Brent describes this love-dream having been her support through many trials, and was dreadfully fearful that this pleasure of her own making would fade. And just as any pleasure of a slave faded, so did this love. Having learned of Linda 's desire to be wedded to this free negro, Dr. Flint stomped out the flames of Love and Hope. If she were to marry, she “must take up with one of (his) slaves(448).” This was the stern reply Linda recieved from her master, whose obsessive nature would not let him do without her. When the subject of “love” is explicitly brough up through an honest answer of Linda 's, Dr. Flint unable to control his outrage at the truth exclaims, “how dare you tell me so,” as if his own heart was bleeding(448).
Even after the Reconstruction era, African Americans did not have equality because they were in as much physical danger as they were as slaves. They were unfairly treated and physically harmed. African Americans did not have the power or the means to stand up for them and to fight for their legal rights. Susie Taylor King, an African American who lived in 1902, spoke about how the white race was allowed to inflict torture on the black race. Although African Americans were no longer enslaved, they were still in great danger; they were being tortured, burned, and murdered.
The “jezebel” was a term that implied a black female slave was a primitive creature with uncontrollable sex urges which caused innocent white slave owners to lose self-control. The blame for the rapes of these women was transferred from the white slave owner to these black females’ slaves to satisfy their “insatiable lust”. The “mammy” was a stereotype label given to nonsexual, therefore a non-threatening, and an undesirable black female slave who cheerfully freed white women from their daily toil. CRT theorists show how these examples elevated white women as virtuous and desirable. At the same time it devalued black women as promiscuous and undesirable.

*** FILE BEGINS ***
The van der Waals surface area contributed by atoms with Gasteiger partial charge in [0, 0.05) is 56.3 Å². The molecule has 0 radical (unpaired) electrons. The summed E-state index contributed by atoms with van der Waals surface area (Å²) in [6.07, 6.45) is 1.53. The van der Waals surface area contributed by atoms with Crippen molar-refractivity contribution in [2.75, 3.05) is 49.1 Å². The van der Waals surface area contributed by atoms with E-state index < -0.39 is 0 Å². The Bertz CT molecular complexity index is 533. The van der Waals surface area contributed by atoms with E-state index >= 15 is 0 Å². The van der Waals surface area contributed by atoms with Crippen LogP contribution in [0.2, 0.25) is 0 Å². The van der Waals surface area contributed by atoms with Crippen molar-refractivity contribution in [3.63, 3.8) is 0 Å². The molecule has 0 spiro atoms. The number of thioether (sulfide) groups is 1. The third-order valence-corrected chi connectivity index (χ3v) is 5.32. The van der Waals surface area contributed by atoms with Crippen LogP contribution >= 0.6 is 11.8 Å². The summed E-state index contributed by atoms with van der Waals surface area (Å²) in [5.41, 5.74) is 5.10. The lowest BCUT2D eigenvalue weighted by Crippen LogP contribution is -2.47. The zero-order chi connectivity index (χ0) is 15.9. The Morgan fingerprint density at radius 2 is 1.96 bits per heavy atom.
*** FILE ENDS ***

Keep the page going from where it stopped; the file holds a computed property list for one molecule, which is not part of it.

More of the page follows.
All in all, the question will remain, Is the criminal Justice system racist. No matter how many times humans ask themselves this question, the answer will not be clear. Depending on who they ask, the answer will always have a divide by color. The interaction between whites and blacks are at an all time high of the racial clash and there are still issues that are preventing both groups from blending together in society. People can see that even in the twenty first century they have made some changes but there are still racial divide in our country.